Francis, Ignatius, and Reform
The first indication that the Church had a new Successor of St. Peter came to the Jesuit community at the Gregorian University during its weekly community Mass. As the main celebrant Fr. Javier López was preparing the gifts, a cell phone rang among the concelebrants and within a few seconds the bells of Rome could be heard sounding both nearby (at Santi Apostoli) and farther off. During the Eucharistic Prayer which followed, Fr. Felix Körner, one of the concelebrants, had the presence of mind to pray for “our new Pope,” to whom at that point he could not attach a name. When, a good half hour after the conclusion of the Mass, the community learned that the new Pontiff was a Jesuit, Jorge Mario Bergoglio, and that he had taken the name Francis, there was almost immediate speculation about whether the saint thus invoked was Francis of Assisi or Francis Xavier, the great missionary of the Society of Jesus, one of the original companions of Ignatius of Loyola, the order’s founder.
Eventually it became clear that the Francis intended was Francis of Assisi, which would have struck none of those men as anomalous, for any Jesuit knows that the figure of Francis of Assisi was an important part of Ignatius’s conversion from a worldly to a spiritual vocation while recovering from injuries sustained in battle at Pamplona in 1521. During his convalescence, Ignatius read a work entitled Flos sanctorum, a compilation of lives of the saints. According to his autobiography, narrated towards the end of his life, this reading eventually led Ignatius to say to himself: “St. Dominic did this; therefore, I have to do it. St. Francis did this; therefore, I have to do it.” Ignatius understood well, especially after founding the Society of Jesus and serving as its first General, that Francis of Assisi’s poverty, like Dominic’s preaching, was apostolic: it was a means of evangelization, for it assured those who witnessed it that the person calling them to a more ordered, Christian life did so not for personal gain but for their own spiritual good and happiness.
Pope Francis certainly knew that his own simplicity of life as archbishop of Buenos Aires provided him with evangelical strength. No one can doubt his sincerity in eschewing chauffeured cars for buses and trams—actions speak louder than words, and he performed the actions—but nor, by the same token, ought anyone to doubt that he was aware that in so doing he was disarming the ideologies inimical to the truths he preached. His apostolic simplicity communicated very efficiently, for instance, that one can be a man of the poor without being a Marxist or that one can oppose injustice without advocating gay marriage—in short, that one can be prophetic without allying oneself with the worldly prophets of the day.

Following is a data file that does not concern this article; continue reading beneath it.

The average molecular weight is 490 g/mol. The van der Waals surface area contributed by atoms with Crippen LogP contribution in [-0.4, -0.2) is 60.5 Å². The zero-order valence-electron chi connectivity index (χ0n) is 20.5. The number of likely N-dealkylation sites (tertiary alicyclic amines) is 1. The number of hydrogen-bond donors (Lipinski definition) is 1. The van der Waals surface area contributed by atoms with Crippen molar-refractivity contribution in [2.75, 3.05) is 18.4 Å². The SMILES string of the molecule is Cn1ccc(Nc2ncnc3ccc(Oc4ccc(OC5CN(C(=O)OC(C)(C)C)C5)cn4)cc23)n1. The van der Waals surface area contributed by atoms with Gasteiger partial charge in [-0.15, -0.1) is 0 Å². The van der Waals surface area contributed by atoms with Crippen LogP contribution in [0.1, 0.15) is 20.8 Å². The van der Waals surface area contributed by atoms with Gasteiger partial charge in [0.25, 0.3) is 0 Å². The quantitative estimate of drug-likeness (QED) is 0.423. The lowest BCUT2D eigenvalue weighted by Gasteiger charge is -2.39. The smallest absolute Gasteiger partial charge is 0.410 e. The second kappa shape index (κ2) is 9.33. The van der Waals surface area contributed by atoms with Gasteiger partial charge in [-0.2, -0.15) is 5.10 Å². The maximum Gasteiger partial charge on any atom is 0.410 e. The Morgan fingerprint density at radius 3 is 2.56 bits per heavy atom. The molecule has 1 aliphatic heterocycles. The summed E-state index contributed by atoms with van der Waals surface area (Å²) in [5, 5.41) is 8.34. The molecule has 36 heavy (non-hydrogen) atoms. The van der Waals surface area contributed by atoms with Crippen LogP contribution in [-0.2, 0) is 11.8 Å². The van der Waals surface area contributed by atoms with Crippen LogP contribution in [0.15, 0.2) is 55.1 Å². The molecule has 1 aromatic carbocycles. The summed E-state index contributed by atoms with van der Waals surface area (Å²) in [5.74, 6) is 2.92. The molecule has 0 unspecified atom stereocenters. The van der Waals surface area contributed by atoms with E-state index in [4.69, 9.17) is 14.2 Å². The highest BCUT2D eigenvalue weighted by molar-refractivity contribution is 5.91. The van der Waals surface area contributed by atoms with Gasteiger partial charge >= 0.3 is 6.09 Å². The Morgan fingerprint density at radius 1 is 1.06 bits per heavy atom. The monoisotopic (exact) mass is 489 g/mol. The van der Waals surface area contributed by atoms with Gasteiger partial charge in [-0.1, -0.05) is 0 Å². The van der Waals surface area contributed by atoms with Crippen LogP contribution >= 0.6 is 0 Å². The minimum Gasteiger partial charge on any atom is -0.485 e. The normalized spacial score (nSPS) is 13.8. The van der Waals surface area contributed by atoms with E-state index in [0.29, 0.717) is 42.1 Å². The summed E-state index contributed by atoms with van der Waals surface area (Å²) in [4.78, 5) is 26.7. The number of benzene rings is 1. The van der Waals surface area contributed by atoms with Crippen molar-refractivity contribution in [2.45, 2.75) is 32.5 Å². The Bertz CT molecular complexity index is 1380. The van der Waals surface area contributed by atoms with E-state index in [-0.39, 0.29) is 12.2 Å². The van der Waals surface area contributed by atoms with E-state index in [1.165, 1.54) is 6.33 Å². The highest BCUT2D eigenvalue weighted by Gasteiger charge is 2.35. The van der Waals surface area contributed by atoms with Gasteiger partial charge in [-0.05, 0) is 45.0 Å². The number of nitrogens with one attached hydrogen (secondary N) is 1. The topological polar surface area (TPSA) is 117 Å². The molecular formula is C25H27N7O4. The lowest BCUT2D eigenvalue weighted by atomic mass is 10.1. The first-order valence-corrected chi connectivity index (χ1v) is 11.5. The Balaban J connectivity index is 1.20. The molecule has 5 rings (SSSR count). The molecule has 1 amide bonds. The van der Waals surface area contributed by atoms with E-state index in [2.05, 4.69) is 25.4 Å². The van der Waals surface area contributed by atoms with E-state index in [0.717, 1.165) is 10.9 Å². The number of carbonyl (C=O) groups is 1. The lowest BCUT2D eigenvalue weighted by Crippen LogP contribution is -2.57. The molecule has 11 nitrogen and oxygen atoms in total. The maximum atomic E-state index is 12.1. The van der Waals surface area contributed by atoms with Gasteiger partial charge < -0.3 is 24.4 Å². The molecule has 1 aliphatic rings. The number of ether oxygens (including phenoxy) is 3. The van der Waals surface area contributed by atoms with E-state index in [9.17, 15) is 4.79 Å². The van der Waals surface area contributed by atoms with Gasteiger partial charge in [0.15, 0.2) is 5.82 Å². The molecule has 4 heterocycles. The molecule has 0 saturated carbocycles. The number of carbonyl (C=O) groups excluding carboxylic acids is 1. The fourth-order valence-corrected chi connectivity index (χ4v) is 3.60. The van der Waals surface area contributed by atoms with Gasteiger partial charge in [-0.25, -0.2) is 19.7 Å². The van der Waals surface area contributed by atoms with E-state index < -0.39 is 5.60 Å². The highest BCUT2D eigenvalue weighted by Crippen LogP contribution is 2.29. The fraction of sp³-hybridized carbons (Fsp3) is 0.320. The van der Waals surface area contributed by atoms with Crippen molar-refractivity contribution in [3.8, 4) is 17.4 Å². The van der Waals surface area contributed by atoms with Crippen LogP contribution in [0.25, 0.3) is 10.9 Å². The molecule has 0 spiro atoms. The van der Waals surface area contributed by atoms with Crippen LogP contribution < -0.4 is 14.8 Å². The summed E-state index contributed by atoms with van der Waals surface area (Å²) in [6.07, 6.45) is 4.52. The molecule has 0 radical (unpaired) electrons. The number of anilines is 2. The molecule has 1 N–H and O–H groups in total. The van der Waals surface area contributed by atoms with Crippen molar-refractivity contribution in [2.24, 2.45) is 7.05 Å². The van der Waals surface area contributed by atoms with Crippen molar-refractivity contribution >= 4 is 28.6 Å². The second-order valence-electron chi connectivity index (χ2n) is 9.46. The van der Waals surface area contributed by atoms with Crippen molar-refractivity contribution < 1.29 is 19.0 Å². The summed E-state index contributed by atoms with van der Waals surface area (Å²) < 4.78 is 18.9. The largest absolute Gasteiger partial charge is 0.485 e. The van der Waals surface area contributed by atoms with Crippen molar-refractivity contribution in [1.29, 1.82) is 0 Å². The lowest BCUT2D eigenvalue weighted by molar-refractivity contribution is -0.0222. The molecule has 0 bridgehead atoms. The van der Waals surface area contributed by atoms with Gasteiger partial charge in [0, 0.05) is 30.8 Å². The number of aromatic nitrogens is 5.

On the first full day of his pontificate, Pope Francis rose early and went in a borrowed car to pray before St. Luke’s icon of the Blessed Mother, at the Basilica St. Mary Major. He walked then a few paces to the altar where on Christmas of 1538 Ignatius of Loyola celebrated his first Mass, a few weeks after he and his companions had offered their services to Pope Paul III. Finally, Francis prayed at the tomb of the great Tridentine reformer of Church and clergy, Pope Pius V. There is no dissonance between any of these actions or any of these messages. It was not by chance that Ignatius chose St. Mary Major for his first Mass: soon after his conversion, he had similarly offered his sword to Our Lady of Montserrat, foreswearing pomp and honor, donning rather (as he put it) “the armor of Christ.” Pope Francis performed an analogous action by beginning his pontificate bowed before the image of Our Lady. He doubtless prayed that morning for the strength of both intellect and will that characterized Pius V, since the evangelizing task that lies before him will call for the reformation of recalcitrant sectors of the Church, including some in the very religious order that Ignatius offered to Paul III and his successors. The most recent successor may even have said to himself: “St. Pius V did this; therefore, I have to do it.”
Kevin L. Flannery, S.J.
Ed. Note. We are pleased to offer this commentary by a great friend of the Bellarmine Forum and former Dean of Philosophy of the Pontifical Gregorian University, Fr. Kevin Flannery, S.J. Fr. Flannery is the author of many works on ethics and on the history of logic, including Acts Amid Precepts: The Aristotelian Logical Structure of Thomas Aquinas’s Moral Theory. Fr. Flannery currently teaches courses in ancient philosophy at the Gregorian and serves as a Consultor to the Sacred Congregation for the Doctrine of the Faith. He lectures widely on philosophy, ethics, and the faith. This commentary originally appeared in the English edition of L’Osservatore Romano (March 20, 2013, p. 14).
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